Hangin' with Mr. Williams

Anyone who closely follows Arizona basketball knows the importance of Pete Williams to the program. Williams was the first star player Lute Olson recruited and he was vital to the early success of the program. This past weekend I had the distinct pleasure of spending some time with Williams and came away very impressed with arguably the best rebounder in school history.

I was in Southern California to cover the basketball games against USC and UCLA. Cat Tracks arranged a bus trip with a number of fans and on the off night between games Williams stopped by the hotel where we were having a Cat Tracks Party Bus party.

I didn't want Williams to feel old, but it was a great pleasure to be able to spend some time with him. I had met him this past fall when he was in Tucson for the Lute Olson All-Star weekend, but this was the first time I really got to spend time with him. It was cool because he and Eddie Smith were the first Wildcats I remember after I was old enough to be a fan. I used to pretend I was them on my Nerf hoop back when I had to use a small stool to dunk the orange foam ball.

The first thing you notice about Williams is that the guy is still in great shape. He looks like he could still suit up for Olson and go get a double-double.

Williams was the center of attention and it would have easy to talk UA hoops all night, but was more interested in talking about his family and the Arizona program. He avidly follows the team and was at the USC game, but did not attend the UCLA game.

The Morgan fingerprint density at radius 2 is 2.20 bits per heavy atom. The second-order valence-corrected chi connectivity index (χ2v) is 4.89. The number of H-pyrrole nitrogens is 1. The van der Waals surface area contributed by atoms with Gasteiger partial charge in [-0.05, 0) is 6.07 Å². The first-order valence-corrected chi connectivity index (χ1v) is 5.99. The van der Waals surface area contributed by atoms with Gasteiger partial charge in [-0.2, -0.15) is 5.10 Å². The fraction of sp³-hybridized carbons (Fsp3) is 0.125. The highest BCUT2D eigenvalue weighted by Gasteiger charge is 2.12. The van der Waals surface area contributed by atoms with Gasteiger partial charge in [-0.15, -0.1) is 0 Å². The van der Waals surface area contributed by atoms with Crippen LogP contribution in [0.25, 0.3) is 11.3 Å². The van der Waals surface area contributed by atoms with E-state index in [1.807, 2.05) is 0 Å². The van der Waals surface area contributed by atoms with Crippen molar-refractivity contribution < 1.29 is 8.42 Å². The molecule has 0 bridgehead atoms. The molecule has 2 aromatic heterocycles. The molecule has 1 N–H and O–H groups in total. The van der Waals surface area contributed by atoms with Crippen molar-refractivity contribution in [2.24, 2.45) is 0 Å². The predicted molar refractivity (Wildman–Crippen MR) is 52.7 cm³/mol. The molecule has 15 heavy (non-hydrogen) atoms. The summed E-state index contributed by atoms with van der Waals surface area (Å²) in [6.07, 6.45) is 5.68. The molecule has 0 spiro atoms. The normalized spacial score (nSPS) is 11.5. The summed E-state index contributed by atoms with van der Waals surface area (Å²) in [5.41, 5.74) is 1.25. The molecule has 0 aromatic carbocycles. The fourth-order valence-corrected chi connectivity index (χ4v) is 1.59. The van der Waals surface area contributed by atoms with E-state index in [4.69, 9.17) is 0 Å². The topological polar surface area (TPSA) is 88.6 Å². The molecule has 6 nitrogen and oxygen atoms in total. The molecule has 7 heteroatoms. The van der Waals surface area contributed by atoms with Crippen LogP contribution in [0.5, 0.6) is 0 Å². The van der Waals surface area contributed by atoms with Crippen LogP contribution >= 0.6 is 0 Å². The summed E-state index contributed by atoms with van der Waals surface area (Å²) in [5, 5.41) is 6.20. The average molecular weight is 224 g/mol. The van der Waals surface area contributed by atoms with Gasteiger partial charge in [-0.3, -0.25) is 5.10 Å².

"I'm better off on my couch," Williams confessed. "I get more nervous watching than when I was playing. If things get too tense I can just turn off the television."

Williams played overseas, mostly in Turkey until recently when a knee injury ended his career. He made a good living and returned to Southern California where he works with kids and spends a lot of time with his family. Williams is such a family man that he has not played basketball in over a year. His free time is now spent playing with his children. He comes home from work and plays father, not hoops.

His son is developing into a very good basketball player. According to Williams his son, who is eight years old, averages about 21 points a game in his youth league. Everyone jokingly asked if he was ready to commit to the Wildcats and Williams laughed and said that he would love for his son to get a chance to play for coach Olson.

Oddly enough, another former Wildcat moved into Williams' neighborhood. John Edgar actually moved just two doors down. Edgar is an executive for a mortgage company and the two see each other as they head to work every morning. The two also meet up to watch Arizona games, going so far as hanging their jerseys in the window on game day.

"When John moved into the neighborhood Coach Olson sent us each a nice card," Williams said, then jokingly added. "On my card it said ‘hope he doesn't drop the property values too much'."

Williams has a lot of other ties to the Arizona program. He speaks to a number of former players, even those he did not play with.

He also keeps tabs with players he knows from Turkey. When Detroit's Mehmet Okur or San Antonio's Hedo Turkoglu come to LA Williams will venture out to the Staples Center to catch up with them and watch them play the Lakers or the Clippers.

Williams has nothing but the highest praise for Olson and the Wildcats. He loves the current players, even if he thinks that they should all stay in school instead of jumping too early to the NBA. He keeps tabs by reading various web sites and newspapers.

Too many times when you meet a childhood idol you get disappointed. In the case of Williams, nothing could be further from the truth. Williams was as nice and gracious as can be. He did not let the small group of fans go to his head, quite the opposite, he almost seemed embarrassed by the attention.

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